I took the elevator down to the ground floor of my building as usual. It shook a few times as it slid down the levels and I began to wonder if it would break down yet again. When I landed at the ground floor I walked past the hardly used noticeboard, but a scrap piece of paper caught my attention and made me walk back to take a closer look. It was a torn envelope and on it in spindly writing with a blue biro someone had written

Shirley Michel (ex unit 28)

died

yesterday 28/2/18

I stared at it transfixed for a few moments. I knew right away that the “patriarch” of our building Tom, had put the notice up. Tom knows everything that goes on in our building which is home to at least a hundred people. He will often knock on my door to tell me that someone has been on the roof and that I should watch out, or that my mail has gone missing and that I should make sure I check it everyday, or that his cat has been in a fight again with the other alley cats. Sometimes he will do some good old-fashioned campaigning, knocking on the doors of all the people he knows in the units of our building before a strata meeting, to make sure his agenda will be heard and followed. Tom is old. He told me once that he used to be a chess champion and university professor. He looks a little wild when you first encounter him, but he is very kind.

However, I had no idea who Shirley was.

I was struck by the death of someone in my building, the very place where I live, and that I did not know who she was. I asked Tom about her and he told me a little about her life. I wondered if she had died alone, had family or what kind of life she had lived in her tiny unit of our shared building which houses many older single people.

Of course these days it’s completely normal to be strangers to our neighbours. It’s forgivable and understandable to not know everyone who lives in your building which could have many people living in it. How are we supposed to keep track of all the names for instance?

It also seems like people are increasingly irritated by their neighbours.

A recent article in a real estate website titled “The Best Plants and Screens to Block out your Neighbours” provided tips and wisdom about how to avoid those pesky neighbours who sticky beak into your backyard, play their music too loud or just don’t know when to go away. One bit of advice was to grow “natural barriers” like plants and shrubs to keep distance from those who live next door. I even discovered that there is a type of lilly pilly called “Neighbours-Be-Gone” which functions as a “screening plant”. Suggestions in this article were also to block out any annoying noise that comes from those we live next too, by having water fountains or chimes in your backyard.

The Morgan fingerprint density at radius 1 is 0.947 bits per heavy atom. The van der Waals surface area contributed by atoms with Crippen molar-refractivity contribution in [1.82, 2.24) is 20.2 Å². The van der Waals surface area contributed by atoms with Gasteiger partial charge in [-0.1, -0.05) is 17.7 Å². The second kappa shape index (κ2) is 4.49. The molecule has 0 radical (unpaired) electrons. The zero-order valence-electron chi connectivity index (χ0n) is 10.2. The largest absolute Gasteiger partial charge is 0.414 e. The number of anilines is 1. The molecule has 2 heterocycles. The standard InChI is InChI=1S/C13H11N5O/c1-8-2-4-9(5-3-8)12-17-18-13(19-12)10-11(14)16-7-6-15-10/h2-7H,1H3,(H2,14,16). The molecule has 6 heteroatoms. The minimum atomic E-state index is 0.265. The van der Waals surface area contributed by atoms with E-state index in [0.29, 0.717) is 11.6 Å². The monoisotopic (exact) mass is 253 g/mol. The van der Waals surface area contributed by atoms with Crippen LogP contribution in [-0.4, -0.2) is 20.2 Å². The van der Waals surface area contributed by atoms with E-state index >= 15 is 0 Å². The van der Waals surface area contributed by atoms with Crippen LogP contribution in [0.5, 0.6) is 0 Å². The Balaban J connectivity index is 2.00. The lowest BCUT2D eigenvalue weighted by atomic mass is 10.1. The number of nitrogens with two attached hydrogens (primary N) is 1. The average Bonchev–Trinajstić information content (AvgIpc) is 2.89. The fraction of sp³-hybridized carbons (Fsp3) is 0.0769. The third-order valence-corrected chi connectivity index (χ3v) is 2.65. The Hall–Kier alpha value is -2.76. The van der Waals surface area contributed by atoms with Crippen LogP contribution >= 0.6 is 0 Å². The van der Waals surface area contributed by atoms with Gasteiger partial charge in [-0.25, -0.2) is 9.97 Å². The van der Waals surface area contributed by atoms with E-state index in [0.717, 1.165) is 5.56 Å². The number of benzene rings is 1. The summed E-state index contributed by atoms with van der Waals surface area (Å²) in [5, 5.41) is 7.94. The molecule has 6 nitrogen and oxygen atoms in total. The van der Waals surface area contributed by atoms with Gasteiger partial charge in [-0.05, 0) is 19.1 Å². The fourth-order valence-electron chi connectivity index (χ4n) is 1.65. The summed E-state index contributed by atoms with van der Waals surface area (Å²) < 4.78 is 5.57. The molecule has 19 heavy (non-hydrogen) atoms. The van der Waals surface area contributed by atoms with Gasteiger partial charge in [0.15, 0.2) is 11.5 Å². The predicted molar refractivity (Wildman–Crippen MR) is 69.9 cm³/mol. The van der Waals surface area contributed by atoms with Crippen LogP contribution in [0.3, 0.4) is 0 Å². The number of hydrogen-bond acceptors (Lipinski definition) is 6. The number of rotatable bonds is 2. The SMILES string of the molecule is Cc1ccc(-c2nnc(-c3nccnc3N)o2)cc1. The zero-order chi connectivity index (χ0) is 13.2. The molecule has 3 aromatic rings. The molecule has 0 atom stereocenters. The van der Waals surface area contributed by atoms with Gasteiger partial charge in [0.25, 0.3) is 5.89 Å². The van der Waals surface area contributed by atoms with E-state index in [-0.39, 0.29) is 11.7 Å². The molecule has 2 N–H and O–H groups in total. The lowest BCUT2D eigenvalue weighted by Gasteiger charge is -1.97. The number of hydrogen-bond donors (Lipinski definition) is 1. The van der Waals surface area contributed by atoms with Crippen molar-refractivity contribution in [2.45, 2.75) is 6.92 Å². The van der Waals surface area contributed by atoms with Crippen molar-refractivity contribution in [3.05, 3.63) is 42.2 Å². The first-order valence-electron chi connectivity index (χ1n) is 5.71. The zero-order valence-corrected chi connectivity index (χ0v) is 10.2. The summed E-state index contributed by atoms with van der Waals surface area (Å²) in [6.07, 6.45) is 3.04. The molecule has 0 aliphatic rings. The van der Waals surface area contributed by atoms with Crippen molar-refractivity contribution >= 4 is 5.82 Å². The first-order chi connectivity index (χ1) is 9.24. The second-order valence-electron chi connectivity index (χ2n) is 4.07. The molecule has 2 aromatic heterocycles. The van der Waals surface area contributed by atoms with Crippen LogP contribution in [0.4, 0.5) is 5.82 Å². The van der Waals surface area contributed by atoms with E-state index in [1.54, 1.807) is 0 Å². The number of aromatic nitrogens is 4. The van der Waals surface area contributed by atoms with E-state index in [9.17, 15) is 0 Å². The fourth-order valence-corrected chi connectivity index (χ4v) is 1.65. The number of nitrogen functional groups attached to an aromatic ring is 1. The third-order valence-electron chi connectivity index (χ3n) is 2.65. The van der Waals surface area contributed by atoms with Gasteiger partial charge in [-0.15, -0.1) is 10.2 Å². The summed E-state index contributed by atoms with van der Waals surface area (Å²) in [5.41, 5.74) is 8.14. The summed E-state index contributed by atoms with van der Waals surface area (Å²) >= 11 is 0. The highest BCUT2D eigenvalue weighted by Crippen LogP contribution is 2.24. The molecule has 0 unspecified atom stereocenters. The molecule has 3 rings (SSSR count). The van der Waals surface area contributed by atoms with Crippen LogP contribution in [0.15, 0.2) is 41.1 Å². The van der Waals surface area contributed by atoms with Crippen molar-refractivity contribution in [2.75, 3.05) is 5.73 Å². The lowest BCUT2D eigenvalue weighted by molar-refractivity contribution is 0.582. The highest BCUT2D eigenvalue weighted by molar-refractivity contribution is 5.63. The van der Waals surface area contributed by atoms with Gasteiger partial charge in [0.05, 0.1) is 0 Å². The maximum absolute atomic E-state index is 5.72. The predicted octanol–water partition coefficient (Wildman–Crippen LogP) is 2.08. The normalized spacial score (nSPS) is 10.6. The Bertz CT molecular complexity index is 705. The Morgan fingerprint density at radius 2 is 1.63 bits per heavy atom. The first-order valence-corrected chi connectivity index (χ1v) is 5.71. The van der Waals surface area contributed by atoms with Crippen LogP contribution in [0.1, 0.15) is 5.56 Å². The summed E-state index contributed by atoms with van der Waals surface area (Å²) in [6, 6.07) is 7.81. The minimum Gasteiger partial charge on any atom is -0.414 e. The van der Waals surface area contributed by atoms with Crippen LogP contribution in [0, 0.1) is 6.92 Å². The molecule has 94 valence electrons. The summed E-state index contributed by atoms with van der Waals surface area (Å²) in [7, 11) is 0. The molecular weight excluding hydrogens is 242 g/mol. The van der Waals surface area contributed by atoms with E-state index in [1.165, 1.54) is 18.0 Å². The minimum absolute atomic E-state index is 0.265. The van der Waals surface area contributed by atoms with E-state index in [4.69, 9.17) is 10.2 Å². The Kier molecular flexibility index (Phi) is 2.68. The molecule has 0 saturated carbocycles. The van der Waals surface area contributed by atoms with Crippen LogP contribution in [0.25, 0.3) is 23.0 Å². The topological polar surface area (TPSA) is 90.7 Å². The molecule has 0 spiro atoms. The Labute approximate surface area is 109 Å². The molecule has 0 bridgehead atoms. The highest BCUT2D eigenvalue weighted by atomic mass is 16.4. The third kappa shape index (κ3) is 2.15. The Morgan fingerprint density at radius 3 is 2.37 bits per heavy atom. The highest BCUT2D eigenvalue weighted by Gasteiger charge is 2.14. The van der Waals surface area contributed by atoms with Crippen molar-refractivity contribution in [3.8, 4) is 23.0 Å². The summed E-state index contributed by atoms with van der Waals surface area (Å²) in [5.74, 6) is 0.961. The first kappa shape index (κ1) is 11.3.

I understand that neighbours can be annoying, play music too loud and be intrusive. I have experienced that. But should we be encouraging people to put screens, barriers and fences up all in order to avoid each other? Should shrubs be given names like Neighbours-Be-Gone? Should real estate agents and industries thrive on helping people to distance themselves from each other?

A very well known and loved verse in the Bible says “Love your neighbour as you love yourself“. Jesus said it was the second commandment after loving God. What would happen if we took this second commandment literally? We so often talk about love, connection and the desire for companionship. We know that our neighbourhoods are filled with people who are lonely, die alone, sometimes unrecognised by those who live next door to them. It may be that neighbours can be annoying, but most of us seem to want to live in a place where people trust each other and look out for each other. That won’t happen with screening plants and wind chimes to scare off those who live with us in our shared spaces. It won’t happen with intentional plans made to separate ourselves from each other. When we take steps to getting to know one another and letting down our barriers, it is risky, vulnerable and can become irritating but it is much better than living in a society where people die alone in units and no one seems to know who they were or even their names. We need intentionality around building connections, welcoming people to our tables and unlearning bad habits of individualism and fear. We need to re-learn the art of neighbouring, civility and friendship for the sake of our neighbourhoods and the greater society.

I’m thankful for dedicated people like Tom in my building who keeps all of us accountable to our humanity. I hope that people like him continue to be around in a society that is ageing, fragmented and increasingly needing connectivity and relationships. Loving our neighbour means getting used to the mess of life as we bump into each other and our real selves clash with one another. It’s the harder road but one that I think is worth it if we want to build the society that most of us are longing for.

(My Book on Urban Spirituality: Embodying God’s Mission in the Neighbourhood will be out very soon. Watch this space for updates.)